The haptic health monitor, in one embodiment, includes sensing capabilities, calibrating features, and haptic feedback. For example, a haptic health monitor includes configurable and/or calibrating software that facilitates a procedure(s) of when and how the haptic alerts should be triggered. After setting up a monitoring procedure for a particular patient, one or more sensors on the monitor read the vital statistics of an individual or patient 302 in accordance with the monitoring procedure. Upon processing the vital statistics, electronics and actuator(s) within the monitor send a haptic event or haptic feedback to patient 302, nurse 304, or others in response to the vital statistics. It should be noted that haptic feedback or haptic cues generated in accordance with alert(s) may or may not include aural or visual alert components.

The haptic health monitor is particularly helpful for hospital patients as well as released patients. For patients suffering, for example, hemophiliacs or heart diseases, they or their caretakers need to be alerted or notified as soon as there is marked drop or increase in patient heart rate. Hemophiliacs can benefit greatly from an alert as it might alert them to the fact that they had been cut and were unaware. Heart patients can also benefit from being alerted upon detecting an abnormally high or low blood pressure. Haptic feedback generated in accordance with the alerts can indicate that medical attention is necessary.

An advantage of employing the haptic health monitor is to provide an alternative channel of communication. Haptic feedback can be effective under certain environmental unfriendly situations. For example, haptic feedback tends to work well in a noisy environment that precludes audio alerts. A haptic health monitor and alerter can also be useful for individuals working in high pressure position, as well as some recreational leisure activities.

FIG. 4 is a diagram 400 illustrating a cycling team wearing haptic enhancing devices in accordance with one embodiment of the present invention. Diagram 400 illustrates a cycling team having four (4) cyclists 402-408 with four (4) bikes. In one embodiment, each cyclist wears a haptic coordinating and enhancing device 410. Each device 410 senses the vital signs of the cyclist who carries the device and coordinates with other devices 410 to enhance the team performance. It should be noted that the underlying concept of the exemplary embodiment of the present invention would not change if additional blocks or devices were added to or removed from diagram 400.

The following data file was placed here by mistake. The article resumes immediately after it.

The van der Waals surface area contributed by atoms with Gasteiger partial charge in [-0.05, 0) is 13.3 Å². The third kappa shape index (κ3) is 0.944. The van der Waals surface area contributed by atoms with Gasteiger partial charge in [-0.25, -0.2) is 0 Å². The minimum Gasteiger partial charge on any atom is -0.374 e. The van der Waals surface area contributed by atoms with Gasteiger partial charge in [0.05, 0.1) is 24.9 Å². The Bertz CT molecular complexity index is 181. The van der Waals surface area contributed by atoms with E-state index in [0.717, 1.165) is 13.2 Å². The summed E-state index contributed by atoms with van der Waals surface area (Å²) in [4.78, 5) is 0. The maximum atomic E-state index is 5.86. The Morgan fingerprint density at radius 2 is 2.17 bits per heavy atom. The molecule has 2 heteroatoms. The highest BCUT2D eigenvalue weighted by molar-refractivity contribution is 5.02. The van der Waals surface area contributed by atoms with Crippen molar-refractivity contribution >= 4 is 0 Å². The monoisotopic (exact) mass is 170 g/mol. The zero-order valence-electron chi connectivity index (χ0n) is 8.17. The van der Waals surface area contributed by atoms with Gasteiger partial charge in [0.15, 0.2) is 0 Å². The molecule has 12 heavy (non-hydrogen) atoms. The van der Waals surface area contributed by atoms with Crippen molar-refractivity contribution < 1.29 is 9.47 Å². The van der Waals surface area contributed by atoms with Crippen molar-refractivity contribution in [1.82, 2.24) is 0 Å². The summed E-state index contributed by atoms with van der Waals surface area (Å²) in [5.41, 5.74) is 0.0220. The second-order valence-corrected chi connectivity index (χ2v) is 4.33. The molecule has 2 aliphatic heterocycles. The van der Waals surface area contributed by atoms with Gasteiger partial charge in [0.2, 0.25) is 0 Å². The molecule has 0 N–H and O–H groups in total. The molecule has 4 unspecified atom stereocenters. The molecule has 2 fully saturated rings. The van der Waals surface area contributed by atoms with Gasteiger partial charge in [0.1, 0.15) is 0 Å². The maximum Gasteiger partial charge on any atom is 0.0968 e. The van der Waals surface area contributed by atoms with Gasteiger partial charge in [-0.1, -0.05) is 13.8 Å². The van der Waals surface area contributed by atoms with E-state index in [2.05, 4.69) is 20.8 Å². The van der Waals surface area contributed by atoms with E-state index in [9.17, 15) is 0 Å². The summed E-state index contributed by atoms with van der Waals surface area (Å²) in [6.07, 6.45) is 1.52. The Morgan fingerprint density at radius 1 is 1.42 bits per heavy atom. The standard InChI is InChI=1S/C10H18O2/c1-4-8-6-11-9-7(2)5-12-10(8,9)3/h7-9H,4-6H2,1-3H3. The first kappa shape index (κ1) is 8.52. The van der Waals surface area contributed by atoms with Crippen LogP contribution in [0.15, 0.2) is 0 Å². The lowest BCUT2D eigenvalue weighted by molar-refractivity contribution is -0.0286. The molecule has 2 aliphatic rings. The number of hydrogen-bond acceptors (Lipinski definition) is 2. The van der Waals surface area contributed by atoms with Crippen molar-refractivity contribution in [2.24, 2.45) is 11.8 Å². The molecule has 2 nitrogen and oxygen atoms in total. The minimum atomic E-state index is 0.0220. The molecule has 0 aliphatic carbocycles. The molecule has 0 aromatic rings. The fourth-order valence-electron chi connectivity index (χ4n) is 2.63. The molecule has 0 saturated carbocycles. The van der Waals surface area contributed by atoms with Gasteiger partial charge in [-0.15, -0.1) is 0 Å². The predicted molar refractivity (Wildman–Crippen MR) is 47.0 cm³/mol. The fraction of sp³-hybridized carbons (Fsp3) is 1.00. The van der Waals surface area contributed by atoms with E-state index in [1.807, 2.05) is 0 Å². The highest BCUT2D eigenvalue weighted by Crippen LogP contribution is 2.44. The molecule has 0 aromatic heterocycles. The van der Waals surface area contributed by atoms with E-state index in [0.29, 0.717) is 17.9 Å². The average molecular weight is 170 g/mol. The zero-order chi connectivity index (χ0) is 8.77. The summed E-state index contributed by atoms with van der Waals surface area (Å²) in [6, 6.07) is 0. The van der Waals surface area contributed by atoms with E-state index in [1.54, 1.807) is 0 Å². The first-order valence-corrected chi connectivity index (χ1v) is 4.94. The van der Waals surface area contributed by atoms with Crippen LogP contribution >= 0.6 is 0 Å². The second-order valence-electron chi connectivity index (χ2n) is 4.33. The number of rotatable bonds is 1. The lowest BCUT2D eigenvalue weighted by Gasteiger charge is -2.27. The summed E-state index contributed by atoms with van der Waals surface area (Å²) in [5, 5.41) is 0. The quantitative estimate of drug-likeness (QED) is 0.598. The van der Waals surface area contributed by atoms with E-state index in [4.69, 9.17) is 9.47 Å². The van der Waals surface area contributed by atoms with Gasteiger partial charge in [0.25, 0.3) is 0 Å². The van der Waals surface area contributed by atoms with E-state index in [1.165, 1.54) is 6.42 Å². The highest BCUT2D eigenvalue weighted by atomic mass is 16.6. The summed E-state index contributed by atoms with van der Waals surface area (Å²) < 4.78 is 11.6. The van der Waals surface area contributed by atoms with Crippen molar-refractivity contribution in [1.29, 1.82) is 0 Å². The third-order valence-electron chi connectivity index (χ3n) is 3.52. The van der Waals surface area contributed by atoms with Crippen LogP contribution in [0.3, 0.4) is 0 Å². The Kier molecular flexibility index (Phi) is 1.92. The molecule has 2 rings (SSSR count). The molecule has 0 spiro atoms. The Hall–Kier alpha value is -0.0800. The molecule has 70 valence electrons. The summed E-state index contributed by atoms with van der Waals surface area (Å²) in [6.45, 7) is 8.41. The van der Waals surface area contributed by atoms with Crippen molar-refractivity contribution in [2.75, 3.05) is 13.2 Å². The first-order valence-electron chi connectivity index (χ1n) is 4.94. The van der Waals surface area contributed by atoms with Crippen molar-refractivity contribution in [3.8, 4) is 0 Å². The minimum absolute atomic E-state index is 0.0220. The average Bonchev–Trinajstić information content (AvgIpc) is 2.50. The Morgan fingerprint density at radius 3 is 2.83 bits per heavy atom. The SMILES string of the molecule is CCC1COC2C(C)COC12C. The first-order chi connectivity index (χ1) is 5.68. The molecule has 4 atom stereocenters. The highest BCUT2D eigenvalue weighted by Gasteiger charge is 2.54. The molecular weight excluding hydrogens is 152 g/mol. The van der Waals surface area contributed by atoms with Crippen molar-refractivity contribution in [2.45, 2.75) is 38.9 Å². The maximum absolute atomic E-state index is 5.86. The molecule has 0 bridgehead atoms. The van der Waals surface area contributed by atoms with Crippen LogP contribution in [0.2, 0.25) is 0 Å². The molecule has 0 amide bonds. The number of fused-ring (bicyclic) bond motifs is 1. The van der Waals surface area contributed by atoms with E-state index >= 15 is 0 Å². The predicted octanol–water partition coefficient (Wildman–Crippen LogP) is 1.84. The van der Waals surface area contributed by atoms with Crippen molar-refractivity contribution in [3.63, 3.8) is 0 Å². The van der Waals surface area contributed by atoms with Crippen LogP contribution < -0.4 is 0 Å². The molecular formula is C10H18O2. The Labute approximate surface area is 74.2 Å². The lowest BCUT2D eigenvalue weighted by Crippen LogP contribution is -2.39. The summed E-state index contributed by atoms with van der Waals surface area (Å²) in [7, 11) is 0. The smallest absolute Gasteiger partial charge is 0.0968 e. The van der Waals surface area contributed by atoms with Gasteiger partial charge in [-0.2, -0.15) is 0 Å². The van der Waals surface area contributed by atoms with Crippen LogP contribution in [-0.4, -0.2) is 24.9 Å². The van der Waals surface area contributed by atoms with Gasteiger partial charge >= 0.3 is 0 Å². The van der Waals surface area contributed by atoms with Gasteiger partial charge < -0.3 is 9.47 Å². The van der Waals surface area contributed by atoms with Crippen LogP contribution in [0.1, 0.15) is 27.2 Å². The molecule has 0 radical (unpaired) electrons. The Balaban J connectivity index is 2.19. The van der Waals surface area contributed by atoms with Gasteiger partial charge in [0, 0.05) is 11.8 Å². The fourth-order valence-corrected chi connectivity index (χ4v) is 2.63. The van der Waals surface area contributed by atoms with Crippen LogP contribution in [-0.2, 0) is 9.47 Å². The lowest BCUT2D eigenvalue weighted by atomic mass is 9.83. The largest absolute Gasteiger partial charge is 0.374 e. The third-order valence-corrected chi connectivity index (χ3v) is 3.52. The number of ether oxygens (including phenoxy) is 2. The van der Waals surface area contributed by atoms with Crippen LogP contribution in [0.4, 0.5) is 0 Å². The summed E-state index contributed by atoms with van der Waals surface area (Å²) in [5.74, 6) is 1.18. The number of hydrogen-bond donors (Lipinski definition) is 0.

Each cyclist or athlete in general can benefit from the application of haptic enhancing device to improve individual as well as team performance. Note that cardiovascular intensive activities that take place over an extended period time can benefit from constant monitor of heart rate. For example, a haptic monitor providing feedback to an athlete facilitates a better race management strategy as well as suggesting level of energy to be exerted. Heart rate information, for example, can provide information relating to VO2 (maximal oxygen consumption) which is the maximum capacity of a body to consume oxygen during an extraneous physical exercise. VO2, also known as maximum volume of oxygen in milliliters, is a measurement used by sports activities.

Haptic coordinating and enhancing device 410, for example, includes a positioning block circuit capable of communicating with a GPS system for identifying the physical location of each bike. Upon analyzing the data relating to physical locations of each bike and vital statistics of every cyclist, haptic coordinating and enhancing device 410 can instruct cyclist 402 to take the position of cyclist 408 for improving the team performance. It should be noted that haptic coordinating and enhancing device 410 can be applied to various types of team sports, such as football, water polo, and/or basketball teams.

FIG. 5A is a diagram 500 illustrating an exemplary application to a team of water polo swimmers having haptic enhancing devices in accordance with one embodiment of the present invention. Diagram 500 includes a first swimmer 502 and a second swimmer 504 wherein each swimmer wears a haptic enhancing device 506. Devices 506, in one embodiment, monitor and record every swimmer's vital signs as well as his or her physical location via a GPS device. Device(s) 502, for example, generates haptic feedback or cue indicating the fatigue level of swimmer 504 when the performance analysis of swimmer 504 falls below a predefined acceptable performance level in response to the collected vital information. The haptic feedback or cue can be transmitted to the swimmer who wears device 506, or to other interested parties, such as coaches, trainers, or teammates.